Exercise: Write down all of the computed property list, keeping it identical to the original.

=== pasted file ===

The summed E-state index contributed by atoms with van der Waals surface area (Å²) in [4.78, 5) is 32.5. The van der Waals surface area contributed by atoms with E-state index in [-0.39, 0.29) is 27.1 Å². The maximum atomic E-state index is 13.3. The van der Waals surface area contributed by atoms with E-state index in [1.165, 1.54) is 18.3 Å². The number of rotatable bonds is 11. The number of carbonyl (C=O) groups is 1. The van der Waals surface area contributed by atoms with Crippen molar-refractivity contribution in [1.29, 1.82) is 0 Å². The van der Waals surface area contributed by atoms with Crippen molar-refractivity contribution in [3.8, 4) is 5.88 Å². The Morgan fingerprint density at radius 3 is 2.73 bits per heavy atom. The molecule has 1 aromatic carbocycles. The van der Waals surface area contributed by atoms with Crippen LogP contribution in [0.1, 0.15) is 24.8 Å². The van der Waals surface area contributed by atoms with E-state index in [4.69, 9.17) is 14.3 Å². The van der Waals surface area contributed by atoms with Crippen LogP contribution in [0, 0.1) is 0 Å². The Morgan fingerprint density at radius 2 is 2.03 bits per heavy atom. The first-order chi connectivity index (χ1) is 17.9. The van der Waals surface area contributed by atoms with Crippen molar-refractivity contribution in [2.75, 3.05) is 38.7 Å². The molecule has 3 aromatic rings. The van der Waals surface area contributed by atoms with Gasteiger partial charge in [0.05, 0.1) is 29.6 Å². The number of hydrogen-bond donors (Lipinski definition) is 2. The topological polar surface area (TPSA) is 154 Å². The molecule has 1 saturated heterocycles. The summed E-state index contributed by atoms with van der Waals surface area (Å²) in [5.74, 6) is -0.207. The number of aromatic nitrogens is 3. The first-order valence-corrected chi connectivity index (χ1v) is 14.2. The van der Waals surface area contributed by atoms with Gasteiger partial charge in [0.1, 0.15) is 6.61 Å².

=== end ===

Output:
The summed E-state index contributed by atoms with van der Waals surface area (Å²) in [4.78, 5) is 32.5. The van der Waals surface area contributed by atoms with E-state index in [-0.39, 0.29) is 27.1 Å². The maximum atomic E-state index is 13.3. The van der Waals surface area contributed by atoms with E-state index in [1.165, 1.54) is 18.3 Å². The number of rotatable bonds is 11. The number of carbonyl (C=O) groups is 1. The van der Waals surface area contributed by atoms with Crippen molar-refractivity contribution in [1.29, 1.82) is 0 Å². The van der Waals surface area contributed by atoms with Crippen molar-refractivity contribution in [3.8, 4) is 5.88 Å². The Morgan fingerprint density at radius 3 is 2.73 bits per heavy atom. The molecule has 1 aromatic carbocycles. The van der Waals surface area contributed by atoms with Crippen LogP contribution in [0.1, 0.15) is 24.8 Å². The van der Waals surface area contributed by atoms with E-state index in [4.69, 9.17) is 14.3 Å². The van der Waals surface area contributed by atoms with Crippen LogP contribution in [0, 0.1) is 0 Å². The Morgan fingerprint density at radius 2 is 2.03 bits per heavy atom. The first-order chi connectivity index (χ1) is 17.9. The van der Waals surface area contributed by atoms with Crippen molar-refractivity contribution in [2.75, 3.05) is 38.7 Å². The molecule has 3 aromatic rings. The van der Waals surface area contributed by atoms with Gasteiger partial charge in [0.05, 0.1) is 29.6 Å². The number of hydrogen-bond donors (Lipinski definition) is 2. The topological polar surface area (TPSA) is 154 Å². The molecule has 1 saturated heterocycles. The summed E-state index contributed by atoms with van der Waals surface area (Å²) in [5.74, 6) is -0.207. The number of aromatic nitrogens is 3. The first-order valence-corrected chi connectivity index (χ1v) is 14.2. The van der Waals surface area contributed by atoms with Gasteiger partial charge in [0.1, 0.15) is 6.61 Å².